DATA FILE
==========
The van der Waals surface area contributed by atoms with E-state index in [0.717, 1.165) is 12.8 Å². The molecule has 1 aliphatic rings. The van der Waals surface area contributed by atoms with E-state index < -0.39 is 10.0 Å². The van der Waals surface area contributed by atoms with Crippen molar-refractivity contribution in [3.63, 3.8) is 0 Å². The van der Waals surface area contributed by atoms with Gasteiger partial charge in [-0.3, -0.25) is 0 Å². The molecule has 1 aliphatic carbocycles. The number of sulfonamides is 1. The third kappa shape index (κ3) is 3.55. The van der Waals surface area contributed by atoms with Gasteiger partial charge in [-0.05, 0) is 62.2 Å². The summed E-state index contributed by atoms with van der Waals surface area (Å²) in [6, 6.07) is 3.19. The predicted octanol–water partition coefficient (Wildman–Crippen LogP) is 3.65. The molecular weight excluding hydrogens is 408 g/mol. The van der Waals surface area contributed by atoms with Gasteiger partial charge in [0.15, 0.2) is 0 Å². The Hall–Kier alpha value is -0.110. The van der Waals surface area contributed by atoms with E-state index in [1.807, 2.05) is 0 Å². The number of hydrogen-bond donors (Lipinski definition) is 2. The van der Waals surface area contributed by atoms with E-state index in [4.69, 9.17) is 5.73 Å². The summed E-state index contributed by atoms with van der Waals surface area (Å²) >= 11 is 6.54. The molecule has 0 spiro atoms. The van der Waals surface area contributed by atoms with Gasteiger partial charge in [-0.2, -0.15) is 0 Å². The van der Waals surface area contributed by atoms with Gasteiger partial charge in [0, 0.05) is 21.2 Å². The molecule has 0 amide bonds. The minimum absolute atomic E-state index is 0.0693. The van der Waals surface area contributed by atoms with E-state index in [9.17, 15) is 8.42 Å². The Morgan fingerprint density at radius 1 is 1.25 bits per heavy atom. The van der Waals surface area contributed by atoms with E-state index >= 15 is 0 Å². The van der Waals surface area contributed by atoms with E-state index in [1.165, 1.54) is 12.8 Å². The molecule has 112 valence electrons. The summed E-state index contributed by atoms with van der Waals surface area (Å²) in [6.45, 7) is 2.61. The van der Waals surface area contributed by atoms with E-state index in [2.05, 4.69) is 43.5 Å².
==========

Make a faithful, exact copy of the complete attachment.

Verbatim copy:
The van der Waals surface area contributed by atoms with E-state index in [0.717, 1.165) is 12.8 Å². The molecule has 1 aliphatic rings. The van der Waals surface area contributed by atoms with E-state index < -0.39 is 10.0 Å². The van der Waals surface area contributed by atoms with Crippen molar-refractivity contribution in [3.63, 3.8) is 0 Å². The van der Waals surface area contributed by atoms with Gasteiger partial charge in [-0.3, -0.25) is 0 Å². The molecule has 1 aliphatic carbocycles. The number of sulfonamides is 1. The third kappa shape index (κ3) is 3.55. The van der Waals surface area contributed by atoms with Gasteiger partial charge in [-0.05, 0) is 62.2 Å². The summed E-state index contributed by atoms with van der Waals surface area (Å²) in [6, 6.07) is 3.19. The predicted octanol–water partition coefficient (Wildman–Crippen LogP) is 3.65. The molecular weight excluding hydrogens is 408 g/mol. The van der Waals surface area contributed by atoms with Gasteiger partial charge in [0.15, 0.2) is 0 Å². The Hall–Kier alpha value is -0.110. The van der Waals surface area contributed by atoms with E-state index in [1.807, 2.05) is 0 Å². The number of hydrogen-bond donors (Lipinski definition) is 2. The van der Waals surface area contributed by atoms with E-state index in [4.69, 9.17) is 5.73 Å². The summed E-state index contributed by atoms with van der Waals surface area (Å²) >= 11 is 6.54. The molecule has 0 spiro atoms. The van der Waals surface area contributed by atoms with Gasteiger partial charge in [-0.2, -0.15) is 0 Å². The van der Waals surface area contributed by atoms with Gasteiger partial charge in [0, 0.05) is 21.2 Å². The molecule has 0 amide bonds. The minimum absolute atomic E-state index is 0.0693. The van der Waals surface area contributed by atoms with E-state index in [9.17, 15) is 8.42 Å². The Morgan fingerprint density at radius 1 is 1.25 bits per heavy atom. The van der Waals surface area contributed by atoms with E-state index >= 15 is 0 Å². The van der Waals surface area contributed by atoms with E-state index in [1.165, 1.54) is 12.8 Å². The molecule has 112 valence electrons. The summed E-state index contributed by atoms with van der Waals surface area (Å²) in [6.45, 7) is 2.61. The van der Waals surface area contributed by atoms with E-state index in [2.05, 4.69) is 43.5 Å².